There is so much talk, and let’s be honest, controversy around the topic of going green. As a society it can seem daunting, but as an individual or a familia, there is a lot we can do. One of the simpler ways to start ‘greening’ you vida this season is to plant a garden.
That’s right. Raising frutas y verduras in your own backyard or, for city dwellers, in containers on your own balcony or window sills, brings a bounty of benefits and helps the environment. Most obviously, it’s a wonderful source of fresh, delicious, wholesome food. But beyond that, gardening is also great exercise. It’s relaxing, spiritually rewarding, and deeply satisfying. And according to author Ellen LaConte, it’s a life skill we should all cultivate and pass on to our niños.
The great news is that gardening is downright easy—even if you’ve never grown anything except mold on your store-bought cheese! Here, Ellen offers some tips sure to inspire even the most tentative “veggie virgins” to dig right in!
Don’t Assume Lack Of Space Is A Deal-Breaker
Most of us don’t live on farms. Nor do we have spacious, magazine-worthy backyards. And in the case of city-dwellers, we may not have backyards of any type! That’s okay, says LaConte, who is something of an outside-the-box thinker when it comes to gardening in smaller or unconventional settings.
In general, LaConte recommends that neighborhood gardening novices start with one of two easy options: the container garden or the raised-bed garden. While a quick Internet search will unearth a plethora of advice, instructions, and details about each, here are some tips to get you started.
Make It A Group Effort
Nobody ever said that gardening had to be a solitary activity! It can be a great bonding experience for families, too—working outside is much healthier than playing a video game or watching TV, and your kids will learn quite a bit in the process.
Make Your Bed…Raised!
A raised-bed garden is one that is built on top of your native soil—in other words, you don’t have to dig into your yard and can build it wherever you want. It can be enclosed by lumber, stone, brick, concrete, or even hay bales, and is filled with whatever type of soil you choose. Advantages include (but are certainly not limited to): improved accessibility (you don’t need to stoop as far to reach your plants), good drainage, fewer weeds, the ability to plant more densely, and improved soil quality. Also, raised-bed gardens heat up more quickly than the native soil, so you’ll be able to plant sooner and you’ll probably enjoy a higher produce yield.
Did you know that almost any vegetable, and quite a few fruits (such as berries, limes, and melons), can be adapted to growing in a pot? It’s true! So even if you’ve got no yard at all, you can still cultivate a container garden on your balcony, patio, or windowsill. As with a raised-bed garden, container gardens are very accessible and offer you total control over soil quality. Keep in mind a few simple guidelines such as making sure that larger plants are in larger containers and that all have adequate drainage holes, and you’re good to garden!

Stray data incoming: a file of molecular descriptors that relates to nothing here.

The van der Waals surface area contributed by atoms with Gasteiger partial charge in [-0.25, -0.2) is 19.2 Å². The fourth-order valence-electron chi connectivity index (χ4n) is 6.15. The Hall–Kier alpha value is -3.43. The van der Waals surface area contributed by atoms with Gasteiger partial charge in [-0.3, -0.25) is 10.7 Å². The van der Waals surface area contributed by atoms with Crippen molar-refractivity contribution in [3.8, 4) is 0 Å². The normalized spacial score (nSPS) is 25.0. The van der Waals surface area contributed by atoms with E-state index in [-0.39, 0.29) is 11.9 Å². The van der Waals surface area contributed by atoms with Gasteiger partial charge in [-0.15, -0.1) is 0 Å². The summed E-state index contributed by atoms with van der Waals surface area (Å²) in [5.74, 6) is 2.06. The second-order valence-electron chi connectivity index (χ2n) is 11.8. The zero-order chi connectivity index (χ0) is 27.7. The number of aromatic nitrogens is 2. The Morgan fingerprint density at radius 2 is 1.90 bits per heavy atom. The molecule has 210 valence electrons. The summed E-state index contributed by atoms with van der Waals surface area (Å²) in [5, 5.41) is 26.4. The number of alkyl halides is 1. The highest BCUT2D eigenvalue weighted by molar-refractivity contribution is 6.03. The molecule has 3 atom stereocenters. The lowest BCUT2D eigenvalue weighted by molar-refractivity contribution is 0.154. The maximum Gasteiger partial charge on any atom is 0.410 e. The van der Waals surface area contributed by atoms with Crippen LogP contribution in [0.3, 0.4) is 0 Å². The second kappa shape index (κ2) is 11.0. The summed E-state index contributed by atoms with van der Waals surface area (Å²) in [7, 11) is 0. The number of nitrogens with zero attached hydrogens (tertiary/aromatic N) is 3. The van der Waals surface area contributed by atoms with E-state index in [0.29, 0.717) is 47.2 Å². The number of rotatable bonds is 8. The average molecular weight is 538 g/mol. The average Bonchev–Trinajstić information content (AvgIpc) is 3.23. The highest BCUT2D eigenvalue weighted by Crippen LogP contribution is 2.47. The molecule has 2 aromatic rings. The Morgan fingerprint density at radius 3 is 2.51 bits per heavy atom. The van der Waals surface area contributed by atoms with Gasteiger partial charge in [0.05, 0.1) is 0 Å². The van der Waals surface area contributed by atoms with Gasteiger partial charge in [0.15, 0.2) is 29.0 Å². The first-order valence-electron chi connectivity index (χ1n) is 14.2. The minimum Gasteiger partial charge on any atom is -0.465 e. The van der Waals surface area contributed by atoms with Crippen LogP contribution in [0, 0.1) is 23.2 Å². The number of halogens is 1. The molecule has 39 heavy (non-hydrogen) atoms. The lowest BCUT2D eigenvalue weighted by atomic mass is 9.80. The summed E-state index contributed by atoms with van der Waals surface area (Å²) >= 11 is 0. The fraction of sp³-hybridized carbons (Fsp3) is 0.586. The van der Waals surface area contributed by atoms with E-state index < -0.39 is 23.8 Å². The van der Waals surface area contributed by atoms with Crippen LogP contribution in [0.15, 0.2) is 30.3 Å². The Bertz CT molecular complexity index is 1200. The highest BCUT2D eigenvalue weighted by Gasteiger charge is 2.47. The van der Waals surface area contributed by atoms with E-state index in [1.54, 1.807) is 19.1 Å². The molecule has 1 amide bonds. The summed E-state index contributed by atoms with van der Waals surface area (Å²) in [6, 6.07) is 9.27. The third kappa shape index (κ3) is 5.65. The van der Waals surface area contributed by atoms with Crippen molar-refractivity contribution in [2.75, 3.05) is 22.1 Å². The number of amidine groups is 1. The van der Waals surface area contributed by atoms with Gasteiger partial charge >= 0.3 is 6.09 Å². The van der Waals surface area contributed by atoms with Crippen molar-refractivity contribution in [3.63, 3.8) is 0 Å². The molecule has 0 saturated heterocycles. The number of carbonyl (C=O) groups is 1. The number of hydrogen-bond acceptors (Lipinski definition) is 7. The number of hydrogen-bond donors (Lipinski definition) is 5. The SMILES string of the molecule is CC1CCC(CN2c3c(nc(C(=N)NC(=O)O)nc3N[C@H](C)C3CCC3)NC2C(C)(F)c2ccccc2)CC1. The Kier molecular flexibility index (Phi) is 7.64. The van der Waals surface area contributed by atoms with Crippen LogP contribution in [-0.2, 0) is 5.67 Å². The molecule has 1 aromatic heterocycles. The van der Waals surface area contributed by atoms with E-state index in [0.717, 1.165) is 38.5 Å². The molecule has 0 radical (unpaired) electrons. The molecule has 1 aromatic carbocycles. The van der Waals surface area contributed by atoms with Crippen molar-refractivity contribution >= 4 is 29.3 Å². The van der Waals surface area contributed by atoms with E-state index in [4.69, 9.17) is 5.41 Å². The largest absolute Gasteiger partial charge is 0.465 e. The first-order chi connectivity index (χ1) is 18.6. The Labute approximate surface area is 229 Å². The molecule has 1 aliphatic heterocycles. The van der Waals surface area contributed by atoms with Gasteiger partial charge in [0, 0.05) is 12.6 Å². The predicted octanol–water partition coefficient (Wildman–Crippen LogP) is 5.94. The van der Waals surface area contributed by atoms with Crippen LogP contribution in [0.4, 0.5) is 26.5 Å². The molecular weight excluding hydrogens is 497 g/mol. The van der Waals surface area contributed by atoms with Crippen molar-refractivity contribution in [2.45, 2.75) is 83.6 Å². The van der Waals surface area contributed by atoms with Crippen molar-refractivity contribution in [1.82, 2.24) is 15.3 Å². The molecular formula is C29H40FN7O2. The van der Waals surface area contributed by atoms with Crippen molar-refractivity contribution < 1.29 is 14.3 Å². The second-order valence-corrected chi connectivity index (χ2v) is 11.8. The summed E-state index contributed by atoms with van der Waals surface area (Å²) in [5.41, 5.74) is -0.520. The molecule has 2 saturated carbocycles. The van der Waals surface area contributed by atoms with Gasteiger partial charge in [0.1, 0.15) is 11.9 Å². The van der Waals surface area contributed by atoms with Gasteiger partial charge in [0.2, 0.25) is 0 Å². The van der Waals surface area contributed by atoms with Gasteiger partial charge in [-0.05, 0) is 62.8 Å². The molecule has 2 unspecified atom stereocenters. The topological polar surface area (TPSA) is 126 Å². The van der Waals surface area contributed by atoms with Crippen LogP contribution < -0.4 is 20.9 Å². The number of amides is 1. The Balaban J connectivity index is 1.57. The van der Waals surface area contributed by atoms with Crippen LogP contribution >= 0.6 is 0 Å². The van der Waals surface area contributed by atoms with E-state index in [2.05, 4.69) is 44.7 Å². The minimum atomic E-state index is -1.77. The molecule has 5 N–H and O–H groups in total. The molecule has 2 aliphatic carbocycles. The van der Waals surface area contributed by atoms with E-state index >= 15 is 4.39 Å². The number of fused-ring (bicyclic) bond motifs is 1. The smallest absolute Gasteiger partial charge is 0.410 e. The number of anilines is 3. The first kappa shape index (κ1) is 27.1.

If you bite off more produce than you can chew, you may become overwhelmed and leave your garden to the not-so-tender mercies of nature. If you’re a newbie, choose just a few easy-to-cultivate vegetables, fruits, and herbs, preferably ones that already feature prominently in your diet. You can let yourself gradually catch the gardening bug from there!
Don’t Panic: You’ll Find The Time
Prospective gardeners may be excited by the idea of growing their own fruits and vegetables but daunted by the scope of the project ahead of them. If you’re wondering where you’re going to find the time to cultivate and harvest plants, take a deep breath. After the initial effort of planting and potting is over, your daily garden chores such as watering and weeding will usually be done in 15 to 30 minutes. And when you consider how much time most of us waste in front of the computer or TV, well…the task ahead of you might not be so difficult to fit in after all. And it’ll certainly be more nourishing!
“Grow” Easy On Yourself
The fact is, some types of produce are much hardier and easier to grow than others. Why make your first foray into gardening more difficult than it needs to be by trying to raise plants that are needy? Start with tried-and-true plants like basil, rosemary, blueberries, tomatoes, lettuce, and peppers, for example.
It’s As Easy As One, Two, TREE.
When most people think “gardening,” trees don’t necessarily spring to mind. While it’s true that trees can take longer than tomato plants or berry bushes to yield fruit, the wait is usually well worth it. Consider planting cherry, apple, peach, etc. saplings in your yard. As they grow, these trees will be both beautiful and practical. And the yardless needn’t be left out—remember that fruits such as peaches, plums, figs, lemons, limes, etc. (often available in dwarf varieties) can be grown in pots.
Farm Alongside Your Flowers
Many people whose patios or yards are livened up by colorful flowers have never given a second thought to raising produce. If you’re one of them, consider this: You already have the knowledge and skills to care for plants. So why not plant some tomatoes or cilantro along with those zinnias and pansies?
Make Friends At A Farmer’s Market
Chances are, there’s one near you…and who better to ask for tips and tricks than your fellow citizens who have already learned to garden successfully? This is also a good venue at which to learn about community gardens and group efforts.